Before you head out to Rote Island, it’s probably a great idea for you to note that the languages commonly spoken does include English! In fact, just like other islands on Indonesia, Rote island has a variety of languages spoken (by the people) and it is definitely interesting to note especially if you’re a fan of linguistics!
Here at Seed Resort we are proud to share their heritage with our guests so they leave (the island) knowing the many special facts about this beautiful it. So if you’re heading here soon, here’s a list of languages spoken on Rote Island that you may have not known!
Commonly spoken by people from the central parts of the island, this language is conversed mostly by the people of Lole and Ba’a which has its origins sounding similar to Austronesia. The estimated amount of people fluent in Bahasa Lole is within 26,000 and consists of dialects as you approach different parts of the central island too!
Originally from the most eastern part, Bahasa Ringgou is spoken by only 10,000 people predominantly by those who are from Ringgou, Landu and Oepao. Tracing its linguistic roots back to Austronesia, you can be sure to find similarities of sounds when you compare it to other languages spoken on the island!
More widely spoken (and possibly what you would hear as you fly into Kupang) is Bahasa Termanu. This language can also be heard in some central parts of Rote and consists of four different dialects Pa’da, Pa’da Kona, Korbafo, and Bokai. With around 30,000 people speaking Bahasa Termanu, it is a more common language when compared on the island.
If you’re looking for the most popular language on Rote island, it would probably be Bahasa Bilba. Spoken by roughly 70,000 people on the island, the language also traces back to Austronesia and is mainly conversed in areas such as Bilba, Diu, Lelenuk, some western parts of Ringgou, as well as some communities on Semau Island and Eastern parts of Kupang. Bahasa Bilba also has its own dialects particularly for the people located in Bilba, Diu and Lelenuk.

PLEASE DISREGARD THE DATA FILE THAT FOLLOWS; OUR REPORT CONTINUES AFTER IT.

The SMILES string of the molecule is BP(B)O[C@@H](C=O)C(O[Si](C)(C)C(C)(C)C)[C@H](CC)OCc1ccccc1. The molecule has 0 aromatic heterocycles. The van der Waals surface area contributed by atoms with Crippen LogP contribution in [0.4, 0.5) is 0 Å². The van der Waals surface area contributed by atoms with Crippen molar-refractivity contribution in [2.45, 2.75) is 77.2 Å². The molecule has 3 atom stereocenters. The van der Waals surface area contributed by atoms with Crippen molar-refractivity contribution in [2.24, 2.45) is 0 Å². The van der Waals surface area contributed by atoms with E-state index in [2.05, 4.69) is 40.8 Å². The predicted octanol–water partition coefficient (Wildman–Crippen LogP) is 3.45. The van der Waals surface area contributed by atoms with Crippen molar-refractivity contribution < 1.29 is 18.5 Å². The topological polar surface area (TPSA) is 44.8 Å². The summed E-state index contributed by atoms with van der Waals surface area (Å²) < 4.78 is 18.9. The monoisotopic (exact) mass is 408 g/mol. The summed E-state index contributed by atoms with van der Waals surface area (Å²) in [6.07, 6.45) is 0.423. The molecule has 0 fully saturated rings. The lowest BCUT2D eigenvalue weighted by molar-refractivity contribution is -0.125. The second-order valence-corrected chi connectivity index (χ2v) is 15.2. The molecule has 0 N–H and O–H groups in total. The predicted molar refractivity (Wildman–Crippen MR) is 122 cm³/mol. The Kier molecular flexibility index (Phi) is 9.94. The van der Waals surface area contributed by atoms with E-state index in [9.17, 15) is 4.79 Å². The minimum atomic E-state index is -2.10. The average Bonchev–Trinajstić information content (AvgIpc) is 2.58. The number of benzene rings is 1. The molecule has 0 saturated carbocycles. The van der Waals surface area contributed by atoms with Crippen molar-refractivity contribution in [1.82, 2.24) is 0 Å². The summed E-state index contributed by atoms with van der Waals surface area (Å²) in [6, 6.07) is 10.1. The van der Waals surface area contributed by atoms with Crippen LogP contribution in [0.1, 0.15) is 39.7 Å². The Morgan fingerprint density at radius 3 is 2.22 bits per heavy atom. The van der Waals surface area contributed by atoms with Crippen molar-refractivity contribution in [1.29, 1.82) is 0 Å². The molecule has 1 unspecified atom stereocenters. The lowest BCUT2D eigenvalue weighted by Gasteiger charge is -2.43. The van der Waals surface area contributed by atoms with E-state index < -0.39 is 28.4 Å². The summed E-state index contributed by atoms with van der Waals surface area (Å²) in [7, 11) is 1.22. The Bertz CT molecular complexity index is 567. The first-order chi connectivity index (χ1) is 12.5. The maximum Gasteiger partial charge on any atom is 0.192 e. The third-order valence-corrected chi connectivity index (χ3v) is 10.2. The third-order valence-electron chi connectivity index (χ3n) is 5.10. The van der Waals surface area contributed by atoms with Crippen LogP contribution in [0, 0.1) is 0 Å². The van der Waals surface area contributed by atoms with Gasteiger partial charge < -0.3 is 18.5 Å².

Conversed on the western part of Rote Island, Dengka and Lelain. It is a language only spoken by 20,000 people and has two distinct sounding dialects for those who are located on the east compared to the west of Dengka. The differences derive from the fact that the intonation for the specific sound “nd” in west Dengka changes to “ngg” when you head into east Dengka which you will probably notice if you travel between both areas!
Probably one of the rarer languages on the island, Bahasa Dela-Oenale is only spoken by 8800 people on Rote. There isn’t much known about this language amongst linguist, but what is certain is that it is part of what makes this island so special!
Unlike other languages we’ve discovered thus far, there isn’t much known about Bahasa Ti’i and statistics of how many people actually converse in this language. But what we do know for sure is if you see a hat resembling a Mexican sombrero – remember that it’s called a Ti’i Langga and it is one of the cultural symbol on Rote island!
With only 5000 people conversing this language on the island, Bahasa Dhao is originally spoken by the Dhao people of Dhao Island as well as some who reside on Timor Island. But it is said that the Dhao people recognise that some of their ancestors moved to Rote centuries ago and have since resided there. What is interesting to note is that the Dhao language on Rote Island is known as Ndao instead!
If you have some basic knowledge in Bahasa Indonesia you’re in luck! Most of the people on Rote Island (especially the ones working in tourism) are fluent in this language. So you won’t be entirely lost if you don’t speak any of their local languages but we’d definitely suggest don’t be afraid to try learning some from the locals!
Curious to learn these cool languages from Rote? Speak to our staff and let them teach you a couple of fun phrases!